Why Andy Murray should take heart from his near misses in 2021

Andy Murray

Andy Murray may have ended the season on something of a low note, yet he should be looking forward to 2022 with optimism in his Scottish heart.

There have been plenty of questions over why a former world No.1 and three-time Grand Slam champion is continuing to play in low-key events that are a long way down the tennis ladder from the peaks he was used to when he was at the top of the game.

Yet despite undergoing hip surgery at the start of 2019, Murray continues to have a drive and passion to continue his career at the age of 34.

“There’s a lot of people telling me to stop playing tennis, that it’s sad, and they don’t want to see me playing like this, and he can’t stay fit, and he can’t do this, why is he still doing this,” said Murray earlier this year.

“And I say, ‘Don’t be sad for me! I like doing this, and I’m choosing to do it. No one’s forcing me.’ Sport is a strange one. People seem desperate for you to retire and stop doing what it is that you love doing.”

In an interview with Tennis365 earlier this year (above), former British No.1 Greg Rusedski suggested Murray would have the answers to the questions over his future by the end of 2021 and those answers should all be positive.

Even though Murray lost a succession of tight matches in the final weeks of this year, he managed to get on court without injury concerns for a sustained period and competed against top ten players in impressive fashion.

The level of his tennis was exceptional at times and while the titles this enduringly competitive Scot, but he needs to look behind the results and assess the level of his performance and fitness as he looks ahead to a more sustained push for a return to the top.

“I think 2022 we will know what Andy Murray is going to do,” added Rusedksi. “Is he going to continue on tour or is it going to be his last year? I think this is kind of the season that’s going to determine how much longer we’re going to see of that great champion.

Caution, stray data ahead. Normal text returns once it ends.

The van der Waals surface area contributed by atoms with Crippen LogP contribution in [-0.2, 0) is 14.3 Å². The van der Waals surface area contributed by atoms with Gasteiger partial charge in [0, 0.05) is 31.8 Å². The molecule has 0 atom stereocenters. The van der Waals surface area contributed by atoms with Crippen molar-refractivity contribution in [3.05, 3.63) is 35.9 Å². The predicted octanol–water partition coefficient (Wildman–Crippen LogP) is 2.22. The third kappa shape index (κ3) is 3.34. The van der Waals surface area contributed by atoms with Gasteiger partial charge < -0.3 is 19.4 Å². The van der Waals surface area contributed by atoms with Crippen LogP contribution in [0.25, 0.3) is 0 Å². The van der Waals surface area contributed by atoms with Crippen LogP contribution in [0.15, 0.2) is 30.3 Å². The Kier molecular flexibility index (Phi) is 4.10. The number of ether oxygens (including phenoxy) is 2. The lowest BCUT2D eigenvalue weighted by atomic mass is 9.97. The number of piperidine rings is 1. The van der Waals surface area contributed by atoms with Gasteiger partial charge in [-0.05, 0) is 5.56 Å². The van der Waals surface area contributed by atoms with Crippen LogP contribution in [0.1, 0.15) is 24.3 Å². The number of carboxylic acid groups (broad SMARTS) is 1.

“Next year is going to allow him to make the decision he wants because he will look back at this year and say, ‘I trained really hard in the off-season, I was very unlucky I caught COVID so I was ready for the Australian Open’, which is one of his favourite tournaments. He reached the final on six occasions and he really didn’t get that momentum he was hoping for.

“Now with restrictions being lifted, now that you’re vaccinated and travelling has become a little bit easier without the quarantine, there’s not really any excuse. He can have a season where he can travel, choose his events, hopefully physically stay strong and he can make a decision on what he wants to do because at 34 years of age it doesn’t get any easier.

“During my generation over 30 was bonus time, nowadays they’re playing until the mid-30s. With all the injuries he’s had to come back from it gets more and more difficult.”

Rusedski’s gloomy predictions for Murray’s future in the game earlier this year have been tempered by some impressive displays including a tight defeat against Stefanos Tsitsipas at the US Open and wins against top ten opponents Hubert Hurkacz and Jannik Sinner.

Murray’s end of year ranking of No.134 highlights how far he has to climb to get back to the top, but you write off this champion at your peril.